Two principles governing the management of records

The life-cycle model

There are two well-recognized principles to the theory and practice of records management, namely Life-Cycle and the Records Continuum Model (RCM). The LifeCycle Model emanates from North America and was invented and developed by the National Archives of the United States in the 1930s as a response to the exponentially growing amounts of records it had to deal with. It is also regarded as a theory that guides records management programs. At its stage of development, it covered the phases of creation, maintenance, use, and disposition (Yusof & Chell, 2000). Karabinos (2015), however, argued that the Life-Cycle Model was developed by Theodore Schellenberg and Margaret Cross Norton, who believed that archivists should be proactively involved in the decision-making process that separated records to be preserved from those that were to be destroyed. This was a response to the agencies’ lack of capacity to appraise and to select records that were to be preserved. The Life-Cycle Model is further referred to as a linear model since records move in one direction, where they are either destroyed or preserved. It applies the analogy of living organisms and presumes that records are born, live, and die. This is achieved through the phases of current, semicurrent, and noncurrent where records should either be retained or disposed of (Bantin, 2008). Records are, therefore, created, used, and disposed of through destruction or preserved in the archives if they are of enduring value. Karabinos (2015, p. 24) offers the following definition of the life-cycle model:

The life cycle model breaks a record down into three distinct stages that distinguish records from archives. The first stage is the active stage, when records are created and actively used by the creating agency. In the second stage, the dormant stage, records are no longer of current use. The third stage is when records become archives, being stored and preserved for future use. Prior to the archival stage is the selection and appraisal process, where records are discarded oradvanced’ to the archival stage.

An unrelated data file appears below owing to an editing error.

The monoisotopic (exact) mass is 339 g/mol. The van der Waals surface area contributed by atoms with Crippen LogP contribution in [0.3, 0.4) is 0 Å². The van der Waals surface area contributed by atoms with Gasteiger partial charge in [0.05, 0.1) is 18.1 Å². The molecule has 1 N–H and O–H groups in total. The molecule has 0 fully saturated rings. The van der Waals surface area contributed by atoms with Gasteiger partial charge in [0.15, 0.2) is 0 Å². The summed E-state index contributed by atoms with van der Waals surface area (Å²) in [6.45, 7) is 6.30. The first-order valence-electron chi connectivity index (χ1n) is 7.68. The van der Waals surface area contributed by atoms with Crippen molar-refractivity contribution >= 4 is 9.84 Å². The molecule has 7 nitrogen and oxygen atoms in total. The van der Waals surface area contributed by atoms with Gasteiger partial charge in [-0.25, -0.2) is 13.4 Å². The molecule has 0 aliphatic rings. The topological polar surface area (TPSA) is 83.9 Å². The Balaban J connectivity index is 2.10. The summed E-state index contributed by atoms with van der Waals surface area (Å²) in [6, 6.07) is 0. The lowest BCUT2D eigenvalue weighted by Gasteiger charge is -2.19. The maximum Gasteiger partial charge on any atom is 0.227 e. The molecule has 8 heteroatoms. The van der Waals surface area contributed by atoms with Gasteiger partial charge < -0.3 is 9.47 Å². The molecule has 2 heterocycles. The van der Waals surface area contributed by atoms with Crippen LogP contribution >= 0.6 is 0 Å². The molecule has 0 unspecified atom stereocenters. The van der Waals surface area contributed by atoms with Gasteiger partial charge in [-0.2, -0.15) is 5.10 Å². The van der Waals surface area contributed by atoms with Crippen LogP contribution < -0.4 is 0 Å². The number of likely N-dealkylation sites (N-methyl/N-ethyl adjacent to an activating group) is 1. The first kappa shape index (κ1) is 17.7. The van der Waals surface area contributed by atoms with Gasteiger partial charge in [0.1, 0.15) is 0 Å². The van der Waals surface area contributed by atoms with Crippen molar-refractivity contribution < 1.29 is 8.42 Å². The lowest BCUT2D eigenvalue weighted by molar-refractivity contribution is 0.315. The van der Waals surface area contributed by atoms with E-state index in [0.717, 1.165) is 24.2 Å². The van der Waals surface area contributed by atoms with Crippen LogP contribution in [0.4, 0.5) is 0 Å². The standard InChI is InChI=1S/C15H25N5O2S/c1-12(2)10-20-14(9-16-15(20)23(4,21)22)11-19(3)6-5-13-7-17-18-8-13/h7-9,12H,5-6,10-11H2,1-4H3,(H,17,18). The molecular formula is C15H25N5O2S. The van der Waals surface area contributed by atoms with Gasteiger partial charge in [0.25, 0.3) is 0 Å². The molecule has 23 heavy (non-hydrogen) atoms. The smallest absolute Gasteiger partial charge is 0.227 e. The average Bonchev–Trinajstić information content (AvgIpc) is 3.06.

Atherton (1985) contended that the Life-Cycle Model was based on the premise that a life of a record can be divided into eight stages as follows:

  • • creation or receipt of information in the form of records;
  • • classification of the records or their information in some logical system;
  • • maintenance and use of the records, and
  • • their disposition through destruction or transfer to an archive;

Enterprise Content Management, Records Management and Information Culture Amidst e-Government Development. DOI:

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  • • selection/acquisition of the records by an archive;
  • • description of the records in inventories, finding aids, and the like;
  • • preservation of the records or, perhaps, the information in the records; and
  • • reference and use of the information by researchers and scholars.